These are the things to remember, consider, and watch out for when going for a run, according to Dr.Alan Cheung, Consultant Orthopaedi­c Surgeon and founder of the Internatio­nal Orthopaedi­c Clinic (IOC)

What are the most common injuries one gets from running?

I have seen an explosion in running injuries as so many people have taken up running since the circuit breaker a year ago. Running injuries can be divided into a) sudden injuries from a trip or a fall, or b) overuse injuries that occur and worsen gradually. Overuse injuries are the easier type of injury to prevent.

What are the parts of the body that are typically prone to injuries when running and why?

The commonest injuries for each region are as follows:


• Plantar fasciitis – inflammati­on of a thick band of tissue that runs across the bottom of your foot and connects your heel bone to your toes (plantar fascia). It may cause a stabbing heel pain that usually occurs with your first steps in the morning. As you get up and move, the pain normally decreases, but it might return after long periods of standing or when you stand up after sitting. • Ankle sprains – when you “roll” or invert your ankle by missing a step or kerb. Typically this results in injury to a stabilisin­g ligament called the ATFL at the front and outside of your ankle. If the damage is bad enough you may end up with permanent instabilit­y of your ankle.

• Shin splints – pain and swelling along the inside of the shin bone (medial tibial stress syndrome). Common in runners who have increased the intensity and pattern of their training routine. If ignored, it may lead to a stress fracture which takes far longer to heal.

• Achilles tendon injury – occurs more often in runners who perform speed training, uphill running, or use a forefootst­riking style.


• Meniscal tears – tears of the rubbery disc that sits between the thigh and shin bone at the knee joint. This may result in a sharp pain along the side of the knee and a sensation of catching and locking. • Iliotibial band syndrome (ITBS) – pain along the outside of the knee joint. Caused by repetitive of rubbing of band of tissue (iliotibial band) against the side of the knee. • Ligament tears – usually caused by a fall. The collateral ligaments sit at the sides of the knee, the cruciate ligaments in the centre of the knee joint. Manifested by pain, swelling and inability to walk or continue running.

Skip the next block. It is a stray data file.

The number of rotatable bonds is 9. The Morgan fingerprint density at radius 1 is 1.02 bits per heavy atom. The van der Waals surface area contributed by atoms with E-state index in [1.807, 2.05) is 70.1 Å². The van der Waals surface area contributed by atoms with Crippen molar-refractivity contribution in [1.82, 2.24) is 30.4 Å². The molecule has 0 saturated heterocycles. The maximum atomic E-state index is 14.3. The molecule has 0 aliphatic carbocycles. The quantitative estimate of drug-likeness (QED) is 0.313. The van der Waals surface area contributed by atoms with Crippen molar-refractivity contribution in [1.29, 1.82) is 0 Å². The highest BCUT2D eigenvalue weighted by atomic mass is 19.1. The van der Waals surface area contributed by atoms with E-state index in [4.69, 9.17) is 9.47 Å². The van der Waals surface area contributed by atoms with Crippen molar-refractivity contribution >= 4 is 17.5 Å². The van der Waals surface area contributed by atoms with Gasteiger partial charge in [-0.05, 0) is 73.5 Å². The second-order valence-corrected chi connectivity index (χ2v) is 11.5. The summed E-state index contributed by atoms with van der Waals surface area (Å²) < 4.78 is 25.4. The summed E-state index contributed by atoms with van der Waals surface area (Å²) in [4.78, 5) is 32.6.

• Patellofem­oral pain syndrome – pain at the front of the knee due to injury to kneecap cartilage, or inflammati­on of tendons/soft tissues.


• Femoro-acetabular impingemen­t and labral tears – a sharp groin pain due the thighbone rubbing against the hip socket causing pain (impingemen­t), and sometimes causing a tear in the sensitive lining of the hip (labrum).

• Greater trochanter­ic bursitis – pain at the side of the thigh due to repetitive rubbing of a band of tissue (iliotibial band) against a prominent part of the thigh bone (greater trochanter).

• Muscle/tendon strains and tears of of the adductors, hamstrings, and hip flexors.

What’s the best way to avoid such injuries?

All sport carries an inherent risk of injury, but the best way to avoid injury is to do the following:

• See a medical profession­al if you are new to sports or have an underlying health condition that needs treatment or assessment.

• Identify your running goals. If you are running for fitness or social reasons, you may be running at a faster pace and consider joining a running group. If you are running to lose weight you may be running for longer at a slower pace and should also consider consulting a dietician or nutritioni­st. If you have the resources, then hiring a running coach with a supervised training program may help you get the motivation, performanc­e, and results that you want. I recommend Arthur Tong at Elevate Performanc­e Coaching (@arthurtong­tri) or Zoe McParlin at UFIT (@zoemcp1) for running training.

• If you are a novice, start with short distances and rest days in between. Build up slowly and gradually. Most of the injuries I see are from beginners who run every day at distances their bodies cannot sustain.

• Warm up for 5-10mins before you run at a slow to medium pace. After your run, cool down for 5-10 minutes at a slower pace and stretch. Stretching before your run is not thought to be beneficial.

• Wear the right shoes. Head to a running shop to get properly fitted rather than buying online. Getting a video gait analysis at a podiatrist such as MyFootDr or The Foot Practice may be helpful particular­ly if you have flat feet and tend to roll your ankle (overpronat­e) when you run.

Are people of a certain age more prone to running injuries? Depending on the age group, what should their approach to running be like?

No matter what your age is, running can be beneficial to your physical and mental health. As we age our aerobic capacity (efficiency at using oxygen) declines, recovery slows, and injuries may start to affect performanc­e. This tends to affect sprint runners at an earlier stage than endurance runners. The good news for endurance runners is that their aerobic capacity may remain stable until their late fifties, which may explain some great marathon times for older runner.

In general terms as we age, we should be looking to switch to endurance running, incorporat­e strength training in our program, and allow more time for recovery. Mindset is important – a fit 50 year old runner is more capable than a 24 year old couch potato.


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